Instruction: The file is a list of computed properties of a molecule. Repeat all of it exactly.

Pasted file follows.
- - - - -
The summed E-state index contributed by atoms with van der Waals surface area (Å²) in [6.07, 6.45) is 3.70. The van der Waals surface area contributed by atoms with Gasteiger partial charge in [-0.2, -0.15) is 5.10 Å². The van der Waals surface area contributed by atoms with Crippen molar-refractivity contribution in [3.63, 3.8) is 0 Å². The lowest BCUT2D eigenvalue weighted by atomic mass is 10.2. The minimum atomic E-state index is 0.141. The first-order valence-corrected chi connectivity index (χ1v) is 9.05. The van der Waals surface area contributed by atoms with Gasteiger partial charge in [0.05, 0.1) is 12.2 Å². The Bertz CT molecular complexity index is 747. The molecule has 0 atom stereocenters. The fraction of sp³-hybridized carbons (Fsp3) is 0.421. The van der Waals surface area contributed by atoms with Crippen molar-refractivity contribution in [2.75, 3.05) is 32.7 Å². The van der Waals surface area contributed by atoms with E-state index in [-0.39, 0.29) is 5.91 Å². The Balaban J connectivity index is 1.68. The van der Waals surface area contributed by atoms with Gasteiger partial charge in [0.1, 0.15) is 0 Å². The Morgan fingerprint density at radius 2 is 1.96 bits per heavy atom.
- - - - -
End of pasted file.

The summed E-state index contributed by atoms with van der Waals surface area (Å²) in [6.07, 6.45) is 3.70. The van der Waals surface area contributed by atoms with Gasteiger partial charge in [-0.2, -0.15) is 5.10 Å². The van der Waals surface area contributed by atoms with Crippen molar-refractivity contribution in [3.63, 3.8) is 0 Å². The lowest BCUT2D eigenvalue weighted by atomic mass is 10.2. The minimum atomic E-state index is 0.141. The first-order valence-corrected chi connectivity index (χ1v) is 9.05. The van der Waals surface area contributed by atoms with Gasteiger partial charge in [0.05, 0.1) is 12.2 Å². The Bertz CT molecular complexity index is 747. The molecule has 0 atom stereocenters. The fraction of sp³-hybridized carbons (Fsp3) is 0.421. The van der Waals surface area contributed by atoms with Crippen molar-refractivity contribution in [2.75, 3.05) is 32.7 Å². The van der Waals surface area contributed by atoms with E-state index in [-0.39, 0.29) is 5.91 Å². The Balaban J connectivity index is 1.68. The van der Waals surface area contributed by atoms with Gasteiger partial charge in [0.1, 0.15) is 0 Å². The Morgan fingerprint density at radius 2 is 1.96 bits per heavy atom.